I would have loved to have read something to be prepared. For my experience, I carried my older son in from the prep room and put him on the bed, and stayed in while they were giving him the general anaesthetic  I wish I had read something about what to expect with general anaesthesia  The scariest thing for me was watching him go under, and how he suddenly became so limp and still. I obviously knew that that would happen, but knowing that your kid will be knocked out, and actually seeing it happen were very different things for me.

Do you have any advice for preparing toddlers for hospital visits or stays or for the Mum please add to the comments below

Author
Cerys Parker

Cerys is a marine biologist, environmental educator, high school teacher and mum. Realising that life doesn't have to be put on hold and you don't just have to survive whilst the kids are young she shares ideas to inspire you to LIVE with the kids, with activities to do together, recipes to cook and enjoy and family travel to make memories to last a lifetime.

11 Comments

  1. We are frequent flyers to our children’s unit, and we are usually taken in with an unconscious child by the paramedics so little time to prepare her or us. We have a bag of things DD doesn’t usually see, we also make the most of the playroom and bring one toy at a time back with us to play with. We break the day down into half an hour slots and take a walk regularly.
    Rope in people to visit YOU as well as T as it can be very isolating on a childrens unit. Several times we have stayed in and ‘help’ has turned up at 2pm when I have been up since 6, not eaten and not showered – even a partner popping in before work can really brighten your day. Make sure you pack light PJs for your and T, wards are often kept hot for obvious reasons, take several small bottles of water, lemonade can also be nice.
    I also recommend taking snacks, but not biscuits or chocolate which melt – a hyperactive child is *not* a good thing with no space to run it off! I like Oranges.
    Items from home, a beaker, absolutely a lovie and sometimes the nurses will bandage teddy/doll in same place as childs IV.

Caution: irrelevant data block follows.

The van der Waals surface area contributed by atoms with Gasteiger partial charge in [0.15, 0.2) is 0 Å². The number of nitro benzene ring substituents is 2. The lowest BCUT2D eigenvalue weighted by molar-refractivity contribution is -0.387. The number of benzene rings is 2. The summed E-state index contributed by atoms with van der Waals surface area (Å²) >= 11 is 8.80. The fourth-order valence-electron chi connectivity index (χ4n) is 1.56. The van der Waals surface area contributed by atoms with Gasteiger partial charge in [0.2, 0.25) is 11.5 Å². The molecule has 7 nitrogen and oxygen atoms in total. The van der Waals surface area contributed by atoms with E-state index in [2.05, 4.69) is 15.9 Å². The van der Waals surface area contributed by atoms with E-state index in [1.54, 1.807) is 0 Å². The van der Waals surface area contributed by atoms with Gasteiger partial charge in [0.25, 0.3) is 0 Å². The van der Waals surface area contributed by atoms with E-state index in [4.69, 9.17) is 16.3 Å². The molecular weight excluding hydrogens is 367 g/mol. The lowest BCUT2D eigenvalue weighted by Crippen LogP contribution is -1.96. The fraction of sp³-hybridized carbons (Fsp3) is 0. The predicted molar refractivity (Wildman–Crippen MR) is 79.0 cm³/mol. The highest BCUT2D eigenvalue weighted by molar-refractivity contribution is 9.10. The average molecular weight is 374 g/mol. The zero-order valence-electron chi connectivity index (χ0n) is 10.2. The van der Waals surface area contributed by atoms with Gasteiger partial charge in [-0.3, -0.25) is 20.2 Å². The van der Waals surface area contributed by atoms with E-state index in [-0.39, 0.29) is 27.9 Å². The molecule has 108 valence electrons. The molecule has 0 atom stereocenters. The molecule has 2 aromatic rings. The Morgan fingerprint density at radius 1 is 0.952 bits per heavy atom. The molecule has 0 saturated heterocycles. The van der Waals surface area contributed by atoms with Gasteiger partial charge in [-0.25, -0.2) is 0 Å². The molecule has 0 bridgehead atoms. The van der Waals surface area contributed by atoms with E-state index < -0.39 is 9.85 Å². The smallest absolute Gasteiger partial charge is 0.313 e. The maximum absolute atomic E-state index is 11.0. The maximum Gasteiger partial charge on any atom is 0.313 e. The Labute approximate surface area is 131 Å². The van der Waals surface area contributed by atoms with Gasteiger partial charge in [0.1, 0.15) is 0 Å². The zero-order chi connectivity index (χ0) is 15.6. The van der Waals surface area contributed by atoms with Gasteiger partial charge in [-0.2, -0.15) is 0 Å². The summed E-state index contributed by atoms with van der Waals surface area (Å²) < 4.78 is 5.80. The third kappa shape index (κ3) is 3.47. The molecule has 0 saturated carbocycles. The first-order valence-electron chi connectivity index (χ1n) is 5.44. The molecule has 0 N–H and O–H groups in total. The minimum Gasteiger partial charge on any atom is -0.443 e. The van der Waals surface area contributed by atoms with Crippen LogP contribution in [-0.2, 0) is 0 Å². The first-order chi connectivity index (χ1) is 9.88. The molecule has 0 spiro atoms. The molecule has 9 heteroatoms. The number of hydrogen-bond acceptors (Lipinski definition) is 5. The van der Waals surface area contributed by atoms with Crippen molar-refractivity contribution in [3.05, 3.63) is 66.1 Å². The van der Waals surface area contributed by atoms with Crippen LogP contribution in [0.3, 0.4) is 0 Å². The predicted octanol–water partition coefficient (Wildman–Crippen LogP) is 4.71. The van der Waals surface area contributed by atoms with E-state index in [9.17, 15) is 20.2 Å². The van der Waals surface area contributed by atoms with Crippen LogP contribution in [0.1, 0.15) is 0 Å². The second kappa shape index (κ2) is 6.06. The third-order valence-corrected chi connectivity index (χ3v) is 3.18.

I always felt I had to give constant reassurance, beeps and buzzers always upset our DD.
    I rarely left DD on the ward, but when reinforcements came in I could grab a shower and try to get a hot meal or just get a breath of fresh air.
    Familiarise yourself (if you want to) with what the nurses are doing and why they are doing it – I find being included in helping to take OBs reassured DD (and myself) as to what was happening.
    Lastly the parents beds do NOT have to be put away as some sisters demand, we took our down during the day and it made a soft relaxing place to play and infinitely more comfortable than those darn chairs.

  2. Lovely suggestions and ideas. I would say that if you can take a drive or walk near the hospital and explain that that is the place that it will happen. Hospitals can be a big busy buzzing noisy place so it may help if they know what it is like before hand. Also even if you just drive pass they will know how long it takes to get there and will recognise the building and possibly will want to go in to find out more …. If your child is going to have loads of needles be honest and tell them what’s coming up ( we demonstrated on favourite lamy ) if they know it will hurt they can get prepared. ( explain its no more than a bite from another child or a pinch etc…) wishing you all good luck xxx

  3. My daughter has had two brain surgeries and multiple hospital stays. We are always ready to go at a moments notice because she has a medical device in her brain keeping her alive. We always make sure that we have her baby, books, our special hospital toys (they stay in our hospital bag and only come out when she is admitted) and lots of arts and crafts stuff that she can do while in bed. We make sure we have some cash that stays in the bag so we always have enough for at least a few meals for me and dad while we are there. We are seasoned hospital patients and have gone as far as to make her special hospital gowns that she loves to wear and it is always the subject of conversation with the nurses, she is always sylin’. lol

  4. When our youngest was 2 she had open heart surgery and we had to stay in the hospital for several days I brought our laptop and having Netflix’s streaming in was a blessing she was very anxious and we kept Dora going around the clock for her….that and the wiggles. we had books for her and comfort toys. The hardest part is that they don’t want you to leave their sight so pack yourself snacks food and water bottles so you don’t have to leave the room. Good Luck!!

  5. oh, thankyou! This could not have come at a better time (thank god for pintrest!). He eldest has sleep apnea and enlarged tosils so will be having his tonsils and adnoids out in a months time. I just ordered the going to hospital book the other day and we’ve started talking to him about what is going to happen,